Jessie D. Clark, Plaintiff-appellant, v. James Rowland, et al., Defendants-appellees, 980 F.2d 736 (9th Cir. 1992)Annotate this Case
Before SCHROEDER, FLETCHER and NOONAN, Circuit Judges.
In appeal no. 91-16635, Jessie D. Clark, a California state prisoner, appeals pro se the denial of his motion for a preliminary injunction in his 42 U.S.C. § 1983 civil rights action against prison officials. We have jurisdiction under 28 U.S.C. § 1292(a) (1), and we affirm. We dismiss appeal no. 92-15587 for lack of jurisdiction.
We review the denial of a preliminary injunction for an abuse of discretion. Western Sys., Inc. v. Ulloa, 958 F.2d 864, 867 (9th Cir. 1992). "A party seeking a preliminary injunction must demonstrate either a combination of probable success on the merits and the possibility of irreparable injury, or that serious questions are raised and the balance of hardships tips in [his] favor." Hunt v. National Broadcasting Co., 872 F.2d 289, 292 (9th Cir. 1989).
Clark sought an order preliminarily enjoining the defendants from harassing him and retaliating against him for filing this action. He alleged that the defendants had aimed a weapon at him, delayed cell releases for visiting periods, and stopped his participation in an inmate committee. Clark also sought to enjoin the defendants from subjecting him to insufficient cell ventilation and opening his legal mail outside his presence.
The district court properly found that significant irreparable injury would not result from such actions as delaying Clark's attendance at visits or discontinuing his participation in the inmate committee. See Hunt, 872 F.2d at 292. Moreover, the aiming of the weapon at Clark did not rise to the level of a constitutional violation. See Gaut v. Sunn, 810 F.2d 923, 925 (9th Cir. 1987) (per curiam) (mere threat does not violate eighth amendment). Accordingly, the district court did not err by denying a preliminary injunction against harassment and retaliation.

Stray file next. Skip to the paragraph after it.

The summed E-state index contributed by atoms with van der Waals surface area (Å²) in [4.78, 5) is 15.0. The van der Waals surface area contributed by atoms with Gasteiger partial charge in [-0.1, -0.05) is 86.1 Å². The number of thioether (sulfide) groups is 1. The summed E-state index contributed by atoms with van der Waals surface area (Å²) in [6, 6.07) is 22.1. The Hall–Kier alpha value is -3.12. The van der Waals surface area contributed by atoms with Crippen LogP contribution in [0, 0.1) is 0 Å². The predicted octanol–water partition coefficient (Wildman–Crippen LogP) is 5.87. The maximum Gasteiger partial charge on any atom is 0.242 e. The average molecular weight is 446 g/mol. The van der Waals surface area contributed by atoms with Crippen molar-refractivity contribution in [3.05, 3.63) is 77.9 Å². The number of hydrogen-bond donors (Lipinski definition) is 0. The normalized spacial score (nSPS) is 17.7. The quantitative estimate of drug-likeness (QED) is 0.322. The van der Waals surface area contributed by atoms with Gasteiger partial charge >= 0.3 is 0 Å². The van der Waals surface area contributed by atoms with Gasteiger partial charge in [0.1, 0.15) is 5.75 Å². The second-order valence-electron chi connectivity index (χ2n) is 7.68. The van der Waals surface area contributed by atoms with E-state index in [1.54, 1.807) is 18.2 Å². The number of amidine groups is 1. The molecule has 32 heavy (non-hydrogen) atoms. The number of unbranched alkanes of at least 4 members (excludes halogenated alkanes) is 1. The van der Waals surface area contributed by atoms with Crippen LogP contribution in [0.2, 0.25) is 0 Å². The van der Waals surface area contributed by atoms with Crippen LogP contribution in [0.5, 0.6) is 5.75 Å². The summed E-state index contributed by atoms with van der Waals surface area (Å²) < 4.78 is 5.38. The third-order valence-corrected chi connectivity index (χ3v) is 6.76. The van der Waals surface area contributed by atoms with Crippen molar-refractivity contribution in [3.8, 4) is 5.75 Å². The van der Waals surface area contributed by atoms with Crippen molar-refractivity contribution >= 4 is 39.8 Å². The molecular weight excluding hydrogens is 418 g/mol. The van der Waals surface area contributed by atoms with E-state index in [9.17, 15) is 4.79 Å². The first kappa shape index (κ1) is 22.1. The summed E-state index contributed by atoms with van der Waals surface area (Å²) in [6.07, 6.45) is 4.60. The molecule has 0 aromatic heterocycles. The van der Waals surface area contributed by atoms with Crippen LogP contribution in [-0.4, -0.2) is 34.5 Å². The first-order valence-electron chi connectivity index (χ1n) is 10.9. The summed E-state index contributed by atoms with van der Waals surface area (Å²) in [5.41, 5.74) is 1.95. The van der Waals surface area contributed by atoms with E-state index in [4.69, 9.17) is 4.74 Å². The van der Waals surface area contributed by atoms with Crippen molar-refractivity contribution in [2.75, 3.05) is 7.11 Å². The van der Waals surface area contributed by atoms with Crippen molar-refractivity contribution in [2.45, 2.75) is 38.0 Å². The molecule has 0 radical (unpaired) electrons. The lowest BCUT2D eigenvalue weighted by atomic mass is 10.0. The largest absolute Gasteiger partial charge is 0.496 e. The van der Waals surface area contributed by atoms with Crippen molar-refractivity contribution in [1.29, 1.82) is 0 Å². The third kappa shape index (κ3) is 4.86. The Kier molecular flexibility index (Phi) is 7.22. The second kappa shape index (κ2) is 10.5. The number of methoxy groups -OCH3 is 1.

The district court also properly denied a preliminary injunction against insufficient ventilation because Clark's allegations regarding headaches did not establish a significant threat of irreparable injury. See Hunt, 872 F.2d at 292.
Finally, Clark did not establish that a serious question exists regarding the opening of his legal mail because a claim of denial of access to the courts must involve an actual injury or a specific instance in which the plaintiff was actually denied access to a court. See Sands v. Lewis, 886 F.2d 1166, 1171 (9th Cir. 1989). We therefore affirm the denial of a preliminary injunction.
In appeal no. 92-15587, Clark appeals the district court's order setting aside a default judgment against certain defendants. We do not have jurisdiction to consider this appeal because the district court's order is not final and appealable. See Bird v. Reese, 875 F.2d 256, 256 (9th Cir. 1989) (order dismissing appeal) (denial of motion for default judgment not appealable). Accordingly, we dismiss appeal no. 92-15587.
In appeal no. 91-16635, we AFFIRM the district court's order. Appeal no. 92-15587 is DISMISSED.